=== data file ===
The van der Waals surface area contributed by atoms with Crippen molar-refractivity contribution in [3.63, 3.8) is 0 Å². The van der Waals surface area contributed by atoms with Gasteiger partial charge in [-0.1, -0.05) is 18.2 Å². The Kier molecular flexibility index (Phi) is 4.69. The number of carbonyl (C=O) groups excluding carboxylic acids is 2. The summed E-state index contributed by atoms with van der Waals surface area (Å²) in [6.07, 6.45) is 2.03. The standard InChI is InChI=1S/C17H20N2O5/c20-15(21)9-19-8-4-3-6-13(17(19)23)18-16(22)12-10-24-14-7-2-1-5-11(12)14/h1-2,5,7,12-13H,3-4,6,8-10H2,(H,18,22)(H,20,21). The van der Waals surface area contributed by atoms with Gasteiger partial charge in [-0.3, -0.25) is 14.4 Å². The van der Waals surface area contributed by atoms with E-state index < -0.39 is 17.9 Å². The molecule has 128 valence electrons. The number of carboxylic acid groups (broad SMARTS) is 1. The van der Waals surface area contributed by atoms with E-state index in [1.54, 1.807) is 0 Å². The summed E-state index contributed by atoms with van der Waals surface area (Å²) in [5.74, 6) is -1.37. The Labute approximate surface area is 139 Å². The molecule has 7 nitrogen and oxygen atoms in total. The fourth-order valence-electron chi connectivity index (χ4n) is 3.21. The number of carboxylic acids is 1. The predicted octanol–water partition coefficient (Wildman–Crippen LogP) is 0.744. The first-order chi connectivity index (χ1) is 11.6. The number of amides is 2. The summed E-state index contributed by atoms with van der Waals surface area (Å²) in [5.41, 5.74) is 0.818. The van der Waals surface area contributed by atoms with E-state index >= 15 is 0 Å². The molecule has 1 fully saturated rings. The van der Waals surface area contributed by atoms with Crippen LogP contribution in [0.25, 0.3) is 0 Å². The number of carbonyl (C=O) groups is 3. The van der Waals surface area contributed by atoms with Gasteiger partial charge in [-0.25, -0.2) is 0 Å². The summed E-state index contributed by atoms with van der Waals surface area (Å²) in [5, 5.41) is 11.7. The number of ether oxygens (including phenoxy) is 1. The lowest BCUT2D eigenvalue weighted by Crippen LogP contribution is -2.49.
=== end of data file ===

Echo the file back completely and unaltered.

The van der Waals surface area contributed by atoms with Crippen molar-refractivity contribution in [3.63, 3.8) is 0 Å². The van der Waals surface area contributed by atoms with Gasteiger partial charge in [-0.1, -0.05) is 18.2 Å². The Kier molecular flexibility index (Phi) is 4.69. The number of carbonyl (C=O) groups excluding carboxylic acids is 2. The summed E-state index contributed by atoms with van der Waals surface area (Å²) in [6.07, 6.45) is 2.03. The standard InChI is InChI=1S/C17H20N2O5/c20-15(21)9-19-8-4-3-6-13(17(19)23)18-16(22)12-10-24-14-7-2-1-5-11(12)14/h1-2,5,7,12-13H,3-4,6,8-10H2,(H,18,22)(H,20,21). The van der Waals surface area contributed by atoms with Gasteiger partial charge in [-0.3, -0.25) is 14.4 Å². The van der Waals surface area contributed by atoms with E-state index < -0.39 is 17.9 Å². The molecule has 128 valence electrons. The number of carboxylic acid groups (broad SMARTS) is 1. The van der Waals surface area contributed by atoms with E-state index in [1.54, 1.807) is 0 Å². The summed E-state index contributed by atoms with van der Waals surface area (Å²) in [5.74, 6) is -1.37. The Labute approximate surface area is 139 Å². The molecule has 7 nitrogen and oxygen atoms in total. The fourth-order valence-electron chi connectivity index (χ4n) is 3.21. The number of carboxylic acids is 1. The predicted octanol–water partition coefficient (Wildman–Crippen LogP) is 0.744. The first-order chi connectivity index (χ1) is 11.6. The number of amides is 2. The summed E-state index contributed by atoms with van der Waals surface area (Å²) in [5.41, 5.74) is 0.818. The van der Waals surface area contributed by atoms with E-state index >= 15 is 0 Å². The molecule has 1 fully saturated rings. The van der Waals surface area contributed by atoms with Crippen LogP contribution in [0.25, 0.3) is 0 Å². The number of carbonyl (C=O) groups is 3. The van der Waals surface area contributed by atoms with Gasteiger partial charge in [-0.25, -0.2) is 0 Å². The summed E-state index contributed by atoms with van der Waals surface area (Å²) in [5, 5.41) is 11.7. The number of ether oxygens (including phenoxy) is 1. The lowest BCUT2D eigenvalue weighted by Crippen LogP contribution is -2.49.